The "French Paradox" has long been a source of wonder for us fat-assed Americans. How the hell are the Frenchies eating a high-fat, decidedly un-Paleo diet laden with bread, Brie, and Bourdeaux, and still maintaining an obesity rate that, despite growing in recent years, is dwarfed by those of the US and UK?
About 14 percent of the French adult population was obese as of 2011, compared with 8 percent in 2001. That may sound high, but contrast that number with 25 percent of Britons and 35 percent of Americans —the lattery of which is often barraged with dietary advice to avoid many of the foods that the French hold dear.
A new study published Wednesday in the Journal of Agricultural and Food Chemistry sheds new light on why fromage might be the ticket to understanding the French Paradox. The secret, it seems, is a little something called "cheese metabolism."
Wait ... it's the cheese? "Meat and cheese may be as bad for you as smoking," warn publications such as Women's Health, citing a study that links an increased cancer risk with animal proteins. One Green Planet warns that cheese has become America's top source of saturated fat, and the Physicians Committee for Responsible Medicine—a group of doctors that collectively advocate a plant-based diet—argues that cheese is "loaded with fat, sodium, and cholesterol." So how could regular Camembert consumption possibly be helping to keep waistlines whittled and rates of cardiovascular disease reduced?
Danish researchers from the University of Copenhagen and Aarhus University think they may have found the answer. They compared urine and fecal samples from 15 healthy male participants who either consumed a diet featuring cheese or milk or a diet that included butter but no other dairy items. What they discovered was that the cheese-eaters had a different composition of gut bacteria, higher in levels of the compound butyrate—an anti-inflammatory fatty acid produced by intestinal fermentation—and it showed in their stool. High butyrate levels have been shown to actually reduce cholesterol absorption, improve metabolism, and prevent obesity.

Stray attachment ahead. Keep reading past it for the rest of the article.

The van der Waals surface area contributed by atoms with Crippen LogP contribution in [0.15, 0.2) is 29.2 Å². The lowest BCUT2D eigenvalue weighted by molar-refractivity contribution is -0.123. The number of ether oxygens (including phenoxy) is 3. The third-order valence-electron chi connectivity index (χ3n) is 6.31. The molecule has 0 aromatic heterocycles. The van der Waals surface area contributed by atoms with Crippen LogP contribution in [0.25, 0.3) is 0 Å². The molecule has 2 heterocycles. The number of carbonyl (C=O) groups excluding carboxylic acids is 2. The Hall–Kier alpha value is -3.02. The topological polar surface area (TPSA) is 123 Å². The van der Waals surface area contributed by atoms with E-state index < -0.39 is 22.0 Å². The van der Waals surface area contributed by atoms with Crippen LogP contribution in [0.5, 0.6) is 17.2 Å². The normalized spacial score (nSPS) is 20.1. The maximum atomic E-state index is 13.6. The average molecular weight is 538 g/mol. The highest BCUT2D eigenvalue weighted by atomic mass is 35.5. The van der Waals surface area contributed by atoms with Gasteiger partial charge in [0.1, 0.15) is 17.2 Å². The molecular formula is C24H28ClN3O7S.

Because the sample size was so small and funding was partially provided by the Danish Dairy Research Foundation, it's crucial to perform larger tests before drawing significant conclusions about how cheese consumption—and which kinds of cheeses—could be the most helpful in terms of weight management. And the nuances of our gut bacteria have long been linked with how our bodies gauge appetite and store (or don't store) fat.
But don't just load up a bowl of pasta or thick slice of pizza crust with grated Jack and expect great results. Previous studies have linked blue cheese consumption to gut health and anti-aging properties—keep it classy and have a sliver with some fruit and red wine, another French staple that has been shown to have numerous health benefits.
Most importantly, the French understand the importance of a balanced diet. The good news is that maybe we can have our cheese and eat it too.